“Over the past few years, we’ve looked at increasing the focus on our core food business. It’s right for any business to review any activities it takes part in and our review of non-food was one of those reviews… There’s no concern around the health and focus of the Society – it’s still very very strong. Our underlying trading performance is incredibly strong,” Mr Cox explained.

Co-op Medical Care launched with an aim of making local healthcare more affordable, offering standard GP appointments for £39 – one of the lowest GP costs in the island – and free visits for under-5s.


Pictured: Co-op Medical Care launched with a promise of bringing cheaper GP fees to Jersey.

Although the end of that service is now looking likely, Mr Cox said he was "proud to have led the way with reduced GP fees in Jersey".

News of the Medical Care business review comes as the government continues to develop its new Care Model, which will involve the introduction of cheaper GP fees for vulnerable islanders – something the Co-op said it welcomed.

Mr Cox commented: “We’ve been in negotiations with government about what the future of Primary Care looks like, as you would expect us to do, given we were operating in that space. I think what we are pleased about is there are proposals to take forward some additional funding for those that are most vulnerable, that cannot afford primary care fees as they currently stand. We see that as a positive.”

However, news of the uncertainty for 5,500 patients arising from the Co-op’s “difficult decision” sparked a furious backlash from Jersey’s Medical Director of Primary Care Dr Adrian Noon, and members of the island’s Primary Care Body.

In a joint statement released last night, they slammed the Co-op for failing to raise their problems earlier.

“We are disappointed  with the announcement from the Co-op today which has been made without any discussion with either Health and Community Services or the Primary Care Body.

“Our first priority is to ensure that patients receive continued high quality safe primary care and we will be supporting the GPs employed by the Co-op to provide this.”

They continued: “This really emphasises the need for the new Jersey Care Model which both the Primary Care Body and Health and Community Services are working so hard to take forward. We have had excellent engagement from GPs as part of this process.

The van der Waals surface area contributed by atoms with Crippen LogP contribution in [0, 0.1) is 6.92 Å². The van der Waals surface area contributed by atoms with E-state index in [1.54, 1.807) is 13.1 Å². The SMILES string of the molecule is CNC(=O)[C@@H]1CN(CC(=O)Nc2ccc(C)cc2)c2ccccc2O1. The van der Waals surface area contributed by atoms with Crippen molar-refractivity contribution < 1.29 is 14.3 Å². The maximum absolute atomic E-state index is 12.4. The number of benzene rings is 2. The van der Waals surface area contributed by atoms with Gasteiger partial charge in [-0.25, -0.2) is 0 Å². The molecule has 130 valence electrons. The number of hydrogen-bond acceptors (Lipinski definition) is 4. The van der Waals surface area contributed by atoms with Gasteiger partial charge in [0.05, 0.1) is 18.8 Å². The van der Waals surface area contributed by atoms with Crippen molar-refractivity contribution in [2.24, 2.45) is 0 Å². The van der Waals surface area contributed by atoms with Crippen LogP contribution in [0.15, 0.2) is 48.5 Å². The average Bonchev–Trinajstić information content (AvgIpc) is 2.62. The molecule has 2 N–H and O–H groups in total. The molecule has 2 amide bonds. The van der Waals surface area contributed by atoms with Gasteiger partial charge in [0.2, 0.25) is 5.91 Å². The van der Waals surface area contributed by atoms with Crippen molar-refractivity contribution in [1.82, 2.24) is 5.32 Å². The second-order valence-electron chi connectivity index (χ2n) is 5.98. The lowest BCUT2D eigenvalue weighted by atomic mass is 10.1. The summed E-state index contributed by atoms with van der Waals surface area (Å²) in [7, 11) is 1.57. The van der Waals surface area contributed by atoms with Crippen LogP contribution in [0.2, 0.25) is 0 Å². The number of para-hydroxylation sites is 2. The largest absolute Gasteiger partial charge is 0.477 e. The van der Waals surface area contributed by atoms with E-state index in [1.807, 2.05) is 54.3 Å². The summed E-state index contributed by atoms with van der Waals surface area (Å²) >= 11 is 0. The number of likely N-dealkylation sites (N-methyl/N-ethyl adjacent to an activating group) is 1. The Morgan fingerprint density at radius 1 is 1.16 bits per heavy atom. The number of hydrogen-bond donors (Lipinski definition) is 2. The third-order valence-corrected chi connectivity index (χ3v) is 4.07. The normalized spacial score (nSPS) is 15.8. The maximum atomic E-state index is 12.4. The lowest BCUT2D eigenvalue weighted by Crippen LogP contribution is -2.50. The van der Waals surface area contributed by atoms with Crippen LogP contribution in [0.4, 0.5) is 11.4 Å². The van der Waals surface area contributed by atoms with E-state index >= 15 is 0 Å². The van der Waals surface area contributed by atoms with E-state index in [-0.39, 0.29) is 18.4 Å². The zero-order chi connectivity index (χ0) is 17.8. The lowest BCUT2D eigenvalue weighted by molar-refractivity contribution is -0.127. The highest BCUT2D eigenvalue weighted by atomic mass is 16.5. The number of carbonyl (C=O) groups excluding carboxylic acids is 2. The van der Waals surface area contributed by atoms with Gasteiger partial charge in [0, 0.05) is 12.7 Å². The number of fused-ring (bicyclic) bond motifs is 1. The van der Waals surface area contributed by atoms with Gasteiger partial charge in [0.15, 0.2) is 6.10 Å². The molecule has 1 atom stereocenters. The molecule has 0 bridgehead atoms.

“We are also developing a model of care around the needs of low-income islanders who need access to General Practice and this will be debated by the States Assembly later this year.

“We would reassure patients of the Co-op that they will continue to receive their care from the Co-op until the summer of this year, and we will work with partners to ensure they receive high quality primary care in the future.”

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Posted by john garner on
“difficult decision” to end its provision of GP services.,,,,,,or There will now be a 70-day “consultation period” lasting until late April, after which point all patients will be advised of the future plan for the Co-op.Which of these two statements is correct ? or Is this a "done deal "? ..Very very roughly historically there used to be 100k people on the Island and 100 GPs ...A pot of 8000 patients would equate to 8 GPS which historically would not have been a small practice ..It seems that the problem was not in attracting GPs but in retaining them .Obviously a new business would incur initial capital set up costs which would lead to losses in the first few years which would be expected to drop away .Obviously the Pharmacies would be more profitable with the doctors on site but that depends on how those gains are apportioned or ignored .Possibly the larger social benefits of medical ownership are not as important to The Society going forwards and it might want to concentrate its efforts on a strictly retail model.